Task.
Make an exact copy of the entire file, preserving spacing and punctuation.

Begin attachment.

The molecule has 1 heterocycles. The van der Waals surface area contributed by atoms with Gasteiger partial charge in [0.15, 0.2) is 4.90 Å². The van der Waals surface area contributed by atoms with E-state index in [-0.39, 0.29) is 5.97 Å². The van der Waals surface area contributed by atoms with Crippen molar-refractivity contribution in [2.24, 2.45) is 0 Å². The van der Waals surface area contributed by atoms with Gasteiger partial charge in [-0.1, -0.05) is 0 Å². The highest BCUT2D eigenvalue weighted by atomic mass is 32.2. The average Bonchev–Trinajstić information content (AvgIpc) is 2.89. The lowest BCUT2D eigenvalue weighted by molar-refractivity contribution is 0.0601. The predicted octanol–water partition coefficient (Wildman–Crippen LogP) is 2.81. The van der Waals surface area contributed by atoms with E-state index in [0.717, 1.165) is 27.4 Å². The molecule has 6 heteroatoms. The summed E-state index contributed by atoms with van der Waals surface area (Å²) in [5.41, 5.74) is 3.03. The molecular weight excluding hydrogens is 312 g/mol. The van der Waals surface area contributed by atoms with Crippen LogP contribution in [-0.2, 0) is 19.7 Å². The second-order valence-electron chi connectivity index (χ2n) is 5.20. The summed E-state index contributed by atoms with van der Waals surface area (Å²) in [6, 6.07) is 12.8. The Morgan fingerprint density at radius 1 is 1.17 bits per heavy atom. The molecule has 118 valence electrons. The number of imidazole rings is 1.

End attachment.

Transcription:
The molecule has 1 heterocycles. The van der Waals surface area contributed by atoms with Gasteiger partial charge in [0.15, 0.2) is 4.90 Å². The van der Waals surface area contributed by atoms with E-state index in [-0.39, 0.29) is 5.97 Å². The van der Waals surface area contributed by atoms with Crippen molar-refractivity contribution in [2.24, 2.45) is 0 Å². The van der Waals surface area contributed by atoms with Gasteiger partial charge in [-0.1, -0.05) is 0 Å². The highest BCUT2D eigenvalue weighted by atomic mass is 32.2. The average Bonchev–Trinajstić information content (AvgIpc) is 2.89. The lowest BCUT2D eigenvalue weighted by molar-refractivity contribution is 0.0601. The predicted octanol–water partition coefficient (Wildman–Crippen LogP) is 2.81. The van der Waals surface area contributed by atoms with E-state index in [0.717, 1.165) is 27.4 Å². The molecule has 6 heteroatoms. The summed E-state index contributed by atoms with van der Waals surface area (Å²) in [5.41, 5.74) is 3.03. The molecular weight excluding hydrogens is 312 g/mol. The van der Waals surface area contributed by atoms with Crippen LogP contribution in [-0.2, 0) is 19.7 Å². The second-order valence-electron chi connectivity index (χ2n) is 5.20. The summed E-state index contributed by atoms with van der Waals surface area (Å²) in [6, 6.07) is 12.8. The Morgan fingerprint density at radius 1 is 1.17 bits per heavy atom. The molecule has 118 valence electrons. The number of imidazole rings is 1.